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The law of the land


Published April 2, 2004

Native American women and children are victims of domestic abuse at rates that are among the highest in the country for any minority group. Yet, if a measure being pushed hard by the Miccosukee Indian Tribe becomes law, local policing agencies would be barred from responding to calls for help on reservation land.

The Miccosukees say they want out from under the state criminal justice system. If tribes are truly autonomous sovereigns within U.S. territory, they assert, then they should be subject to federal law enforcement only. Billy Cypress, the tribe's chairman, compares the tribe's situation to having Alabama sheriffs oversee Florida's law enforcement. To rectify this, the Miccosukees are backing SB 1288, a bill that would give control over all crimes committed on its lands to tribal authorities and the federal government.

The Miccosukees have pursued this change in law with remarkable vigor over the last two legislative sessions. Using its wealth of casino money, the tribe has employed an army of lobbyists and contributed heavily to lawmakers' campaigns. But their cause has run up against significant opposition, including the Florida Department of Law Enforcement, all 67 sheriffs and the state attorneys across Florida. The state's law enforcement community questions whether non-Indians who come on Miccosukee land to gamble, play golf or enjoy other tourist activities will receive equal protection and justice from tribal police and courts. Will crimes committed by tribe members be duly punished? In at least one prominent case, a police investigation into a murder thought to be committed by a tribe member was hampered when agents had difficulty accessing witnesses on tribal land.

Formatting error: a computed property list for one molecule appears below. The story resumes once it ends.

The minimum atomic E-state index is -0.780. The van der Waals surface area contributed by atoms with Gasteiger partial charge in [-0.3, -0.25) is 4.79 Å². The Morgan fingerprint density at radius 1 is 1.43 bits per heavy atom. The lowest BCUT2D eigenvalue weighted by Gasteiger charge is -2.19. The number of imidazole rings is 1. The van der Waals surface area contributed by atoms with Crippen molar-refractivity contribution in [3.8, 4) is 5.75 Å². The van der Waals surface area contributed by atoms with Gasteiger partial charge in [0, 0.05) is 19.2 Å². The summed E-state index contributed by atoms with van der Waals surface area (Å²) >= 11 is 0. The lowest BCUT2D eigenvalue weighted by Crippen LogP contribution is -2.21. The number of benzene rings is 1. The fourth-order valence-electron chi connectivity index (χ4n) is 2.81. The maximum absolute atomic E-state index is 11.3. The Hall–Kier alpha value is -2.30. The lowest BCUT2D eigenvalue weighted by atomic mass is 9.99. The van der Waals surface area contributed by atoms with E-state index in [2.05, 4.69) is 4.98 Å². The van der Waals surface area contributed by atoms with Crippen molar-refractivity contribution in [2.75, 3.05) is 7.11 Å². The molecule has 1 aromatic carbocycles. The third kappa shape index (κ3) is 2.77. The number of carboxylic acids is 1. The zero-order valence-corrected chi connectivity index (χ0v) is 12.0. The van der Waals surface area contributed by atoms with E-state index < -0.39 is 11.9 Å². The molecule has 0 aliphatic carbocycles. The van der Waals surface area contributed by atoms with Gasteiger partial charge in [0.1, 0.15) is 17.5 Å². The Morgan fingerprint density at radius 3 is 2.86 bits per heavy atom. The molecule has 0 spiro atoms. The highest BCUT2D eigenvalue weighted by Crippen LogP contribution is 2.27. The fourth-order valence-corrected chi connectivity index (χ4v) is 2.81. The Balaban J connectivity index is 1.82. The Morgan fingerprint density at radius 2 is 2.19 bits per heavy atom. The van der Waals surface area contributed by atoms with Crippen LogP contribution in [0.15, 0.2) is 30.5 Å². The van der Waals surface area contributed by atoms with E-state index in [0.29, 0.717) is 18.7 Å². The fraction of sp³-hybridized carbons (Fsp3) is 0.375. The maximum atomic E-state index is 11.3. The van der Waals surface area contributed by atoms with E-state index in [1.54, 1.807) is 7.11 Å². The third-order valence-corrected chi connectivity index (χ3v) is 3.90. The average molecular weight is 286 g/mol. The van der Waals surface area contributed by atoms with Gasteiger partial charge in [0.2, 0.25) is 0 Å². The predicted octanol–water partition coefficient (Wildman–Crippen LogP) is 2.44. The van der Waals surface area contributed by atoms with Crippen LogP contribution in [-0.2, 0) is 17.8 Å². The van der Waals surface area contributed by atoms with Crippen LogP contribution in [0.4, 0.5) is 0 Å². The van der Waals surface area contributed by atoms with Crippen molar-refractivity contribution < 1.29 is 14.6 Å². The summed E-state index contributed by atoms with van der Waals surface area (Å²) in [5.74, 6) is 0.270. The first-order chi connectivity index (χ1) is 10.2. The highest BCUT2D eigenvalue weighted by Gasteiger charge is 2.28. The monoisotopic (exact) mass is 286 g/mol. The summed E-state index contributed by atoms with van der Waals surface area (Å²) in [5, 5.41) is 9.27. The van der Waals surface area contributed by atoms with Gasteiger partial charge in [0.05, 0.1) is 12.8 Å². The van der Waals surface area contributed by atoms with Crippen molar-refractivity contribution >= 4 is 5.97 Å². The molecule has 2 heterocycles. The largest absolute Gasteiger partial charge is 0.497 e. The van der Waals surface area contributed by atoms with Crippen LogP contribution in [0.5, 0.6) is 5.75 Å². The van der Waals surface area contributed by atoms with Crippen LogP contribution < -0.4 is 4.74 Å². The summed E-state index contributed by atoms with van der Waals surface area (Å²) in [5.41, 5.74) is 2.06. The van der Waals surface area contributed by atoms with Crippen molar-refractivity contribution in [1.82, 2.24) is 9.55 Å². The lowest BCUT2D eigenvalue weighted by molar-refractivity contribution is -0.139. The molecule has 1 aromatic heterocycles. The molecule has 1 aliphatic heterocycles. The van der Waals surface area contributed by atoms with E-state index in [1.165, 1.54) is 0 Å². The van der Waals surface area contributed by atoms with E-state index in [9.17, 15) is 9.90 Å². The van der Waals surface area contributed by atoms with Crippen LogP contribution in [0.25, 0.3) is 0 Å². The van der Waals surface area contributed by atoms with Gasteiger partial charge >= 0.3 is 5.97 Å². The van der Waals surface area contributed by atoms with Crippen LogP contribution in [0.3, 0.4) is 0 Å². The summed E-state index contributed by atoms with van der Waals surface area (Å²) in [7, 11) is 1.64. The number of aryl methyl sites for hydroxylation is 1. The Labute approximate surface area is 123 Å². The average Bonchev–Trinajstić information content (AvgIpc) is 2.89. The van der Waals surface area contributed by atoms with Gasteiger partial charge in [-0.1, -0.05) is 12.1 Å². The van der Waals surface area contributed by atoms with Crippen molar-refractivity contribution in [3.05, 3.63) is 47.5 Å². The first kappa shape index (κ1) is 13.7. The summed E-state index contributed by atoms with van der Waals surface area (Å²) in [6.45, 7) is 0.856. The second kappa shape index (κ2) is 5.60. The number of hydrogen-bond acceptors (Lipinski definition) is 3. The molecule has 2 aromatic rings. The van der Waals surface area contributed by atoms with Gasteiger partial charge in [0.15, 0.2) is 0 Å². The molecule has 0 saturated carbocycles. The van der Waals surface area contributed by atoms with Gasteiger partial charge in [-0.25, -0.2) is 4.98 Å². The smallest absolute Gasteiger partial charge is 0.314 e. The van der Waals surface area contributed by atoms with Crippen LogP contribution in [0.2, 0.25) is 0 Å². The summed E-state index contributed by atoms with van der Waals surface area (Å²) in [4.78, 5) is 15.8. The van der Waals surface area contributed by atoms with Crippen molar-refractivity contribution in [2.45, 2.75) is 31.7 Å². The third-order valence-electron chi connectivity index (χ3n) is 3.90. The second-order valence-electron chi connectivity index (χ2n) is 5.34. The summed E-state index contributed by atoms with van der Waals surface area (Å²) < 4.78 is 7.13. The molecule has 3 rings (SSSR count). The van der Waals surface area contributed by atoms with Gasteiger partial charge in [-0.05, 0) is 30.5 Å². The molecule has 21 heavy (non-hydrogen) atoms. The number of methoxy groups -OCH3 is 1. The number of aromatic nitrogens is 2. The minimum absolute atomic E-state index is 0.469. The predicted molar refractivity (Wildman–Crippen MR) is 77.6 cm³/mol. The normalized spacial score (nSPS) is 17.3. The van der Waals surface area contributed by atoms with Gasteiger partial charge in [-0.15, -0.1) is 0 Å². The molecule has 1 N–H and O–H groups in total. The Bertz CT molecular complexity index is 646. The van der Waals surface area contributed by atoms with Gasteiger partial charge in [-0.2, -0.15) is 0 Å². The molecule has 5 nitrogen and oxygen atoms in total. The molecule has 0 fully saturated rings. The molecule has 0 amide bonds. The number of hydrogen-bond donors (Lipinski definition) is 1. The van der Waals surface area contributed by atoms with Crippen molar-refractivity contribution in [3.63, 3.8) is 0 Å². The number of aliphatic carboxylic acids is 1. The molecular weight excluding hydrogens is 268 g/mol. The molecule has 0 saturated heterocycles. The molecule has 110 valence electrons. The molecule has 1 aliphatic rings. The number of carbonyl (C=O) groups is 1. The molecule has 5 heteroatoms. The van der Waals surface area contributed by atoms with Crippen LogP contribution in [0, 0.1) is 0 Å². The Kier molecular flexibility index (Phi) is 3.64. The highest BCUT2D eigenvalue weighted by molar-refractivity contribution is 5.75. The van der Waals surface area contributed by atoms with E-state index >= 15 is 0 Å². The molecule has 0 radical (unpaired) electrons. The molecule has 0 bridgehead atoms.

While the Miccosukees do maintain a trained and locally certified police force, any state control to maintain standards of policing would be relinquished if the law is changed. And the FBI is no substitute. The Miami office of the FBI handles all of South Florida, the Caribbean and South America. The office, with its current focus on counterterrorism, simply does not have the resources to investigate the plethora of offenses that might occur at the many Miccosukee recreation destinations.

The Miccosukees point out that Florida is one of only a handful of states that still subject its Indian reservations to state jurisdiction. But as the reservations become meccas for gambling and other pursuits by non-tribe members, and as the Miccosukees buy up more facilities and land to expand their operations, the need for uniform crime control and prevention becomes heightened. Today, the rationale for the state to continue to assert criminal justice jurisdiction is even greater than in years past. The power to uphold the law in this state is not one to be relinquished so lightly.

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